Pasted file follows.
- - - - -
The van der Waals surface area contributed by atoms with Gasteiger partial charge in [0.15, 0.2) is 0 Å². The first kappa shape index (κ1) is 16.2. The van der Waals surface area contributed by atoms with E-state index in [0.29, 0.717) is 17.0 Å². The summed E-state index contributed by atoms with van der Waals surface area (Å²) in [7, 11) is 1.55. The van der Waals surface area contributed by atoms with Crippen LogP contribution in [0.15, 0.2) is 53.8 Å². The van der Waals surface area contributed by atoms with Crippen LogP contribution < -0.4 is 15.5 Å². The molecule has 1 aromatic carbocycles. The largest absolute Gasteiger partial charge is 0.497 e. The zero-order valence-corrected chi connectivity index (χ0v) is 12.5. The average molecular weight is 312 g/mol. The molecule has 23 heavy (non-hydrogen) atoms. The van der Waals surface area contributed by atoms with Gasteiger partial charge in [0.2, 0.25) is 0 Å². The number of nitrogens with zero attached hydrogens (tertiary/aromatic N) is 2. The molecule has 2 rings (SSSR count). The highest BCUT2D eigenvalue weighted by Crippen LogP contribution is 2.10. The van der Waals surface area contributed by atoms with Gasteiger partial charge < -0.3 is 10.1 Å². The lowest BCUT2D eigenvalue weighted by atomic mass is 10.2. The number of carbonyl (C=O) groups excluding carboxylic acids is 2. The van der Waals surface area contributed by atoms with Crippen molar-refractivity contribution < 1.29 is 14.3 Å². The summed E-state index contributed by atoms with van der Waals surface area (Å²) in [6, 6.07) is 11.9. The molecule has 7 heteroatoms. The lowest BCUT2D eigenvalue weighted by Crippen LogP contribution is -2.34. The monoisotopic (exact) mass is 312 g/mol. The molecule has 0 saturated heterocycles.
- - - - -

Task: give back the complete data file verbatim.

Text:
The van der Waals surface area contributed by atoms with Gasteiger partial charge in [0.15, 0.2) is 0 Å². The first kappa shape index (κ1) is 16.2. The van der Waals surface area contributed by atoms with E-state index in [0.29, 0.717) is 17.0 Å². The summed E-state index contributed by atoms with van der Waals surface area (Å²) in [7, 11) is 1.55. The van der Waals surface area contributed by atoms with Crippen LogP contribution in [0.15, 0.2) is 53.8 Å². The van der Waals surface area contributed by atoms with Crippen LogP contribution < -0.4 is 15.5 Å². The molecule has 1 aromatic carbocycles. The largest absolute Gasteiger partial charge is 0.497 e. The zero-order valence-corrected chi connectivity index (χ0v) is 12.5. The average molecular weight is 312 g/mol. The molecule has 23 heavy (non-hydrogen) atoms. The van der Waals surface area contributed by atoms with Gasteiger partial charge in [0.2, 0.25) is 0 Å². The number of nitrogens with zero attached hydrogens (tertiary/aromatic N) is 2. The molecule has 2 rings (SSSR count). The highest BCUT2D eigenvalue weighted by Crippen LogP contribution is 2.10. The van der Waals surface area contributed by atoms with Gasteiger partial charge < -0.3 is 10.1 Å². The lowest BCUT2D eigenvalue weighted by atomic mass is 10.2. The number of carbonyl (C=O) groups excluding carboxylic acids is 2. The van der Waals surface area contributed by atoms with Crippen molar-refractivity contribution < 1.29 is 14.3 Å². The summed E-state index contributed by atoms with van der Waals surface area (Å²) in [6, 6.07) is 11.9. The molecule has 7 heteroatoms. The lowest BCUT2D eigenvalue weighted by Crippen LogP contribution is -2.34. The monoisotopic (exact) mass is 312 g/mol. The molecule has 0 saturated heterocycles.